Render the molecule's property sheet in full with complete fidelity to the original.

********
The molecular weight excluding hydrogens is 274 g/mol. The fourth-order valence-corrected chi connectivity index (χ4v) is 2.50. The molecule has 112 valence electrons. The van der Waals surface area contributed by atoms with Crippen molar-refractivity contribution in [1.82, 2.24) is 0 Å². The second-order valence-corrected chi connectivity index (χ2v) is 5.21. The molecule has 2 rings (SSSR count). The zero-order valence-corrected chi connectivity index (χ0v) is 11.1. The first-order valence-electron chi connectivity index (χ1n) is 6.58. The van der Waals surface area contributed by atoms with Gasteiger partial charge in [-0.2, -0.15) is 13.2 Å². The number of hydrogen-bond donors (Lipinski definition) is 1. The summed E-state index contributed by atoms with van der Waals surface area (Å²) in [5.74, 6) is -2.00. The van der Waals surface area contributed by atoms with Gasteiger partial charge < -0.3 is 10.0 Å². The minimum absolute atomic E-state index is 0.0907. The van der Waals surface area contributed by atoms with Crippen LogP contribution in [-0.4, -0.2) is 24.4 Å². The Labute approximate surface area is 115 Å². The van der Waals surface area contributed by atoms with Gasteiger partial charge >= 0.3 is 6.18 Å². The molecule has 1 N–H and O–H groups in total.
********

The molecular weight excluding hydrogens is 274 g/mol. The fourth-order valence-corrected chi connectivity index (χ4v) is 2.50. The molecule has 112 valence electrons. The van der Waals surface area contributed by atoms with Crippen molar-refractivity contribution in [1.82, 2.24) is 0 Å². The second-order valence-corrected chi connectivity index (χ2v) is 5.21. The molecule has 2 rings (SSSR count). The zero-order valence-corrected chi connectivity index (χ0v) is 11.1. The first-order valence-electron chi connectivity index (χ1n) is 6.58. The van der Waals surface area contributed by atoms with Gasteiger partial charge in [-0.2, -0.15) is 13.2 Å². The number of hydrogen-bond donors (Lipinski definition) is 1. The summed E-state index contributed by atoms with van der Waals surface area (Å²) in [5.74, 6) is -2.00. The van der Waals surface area contributed by atoms with Gasteiger partial charge < -0.3 is 10.0 Å². The minimum absolute atomic E-state index is 0.0907. The van der Waals surface area contributed by atoms with Crippen LogP contribution in [-0.4, -0.2) is 24.4 Å². The Labute approximate surface area is 115 Å². The van der Waals surface area contributed by atoms with Gasteiger partial charge >= 0.3 is 6.18 Å². The molecule has 1 N–H and O–H groups in total.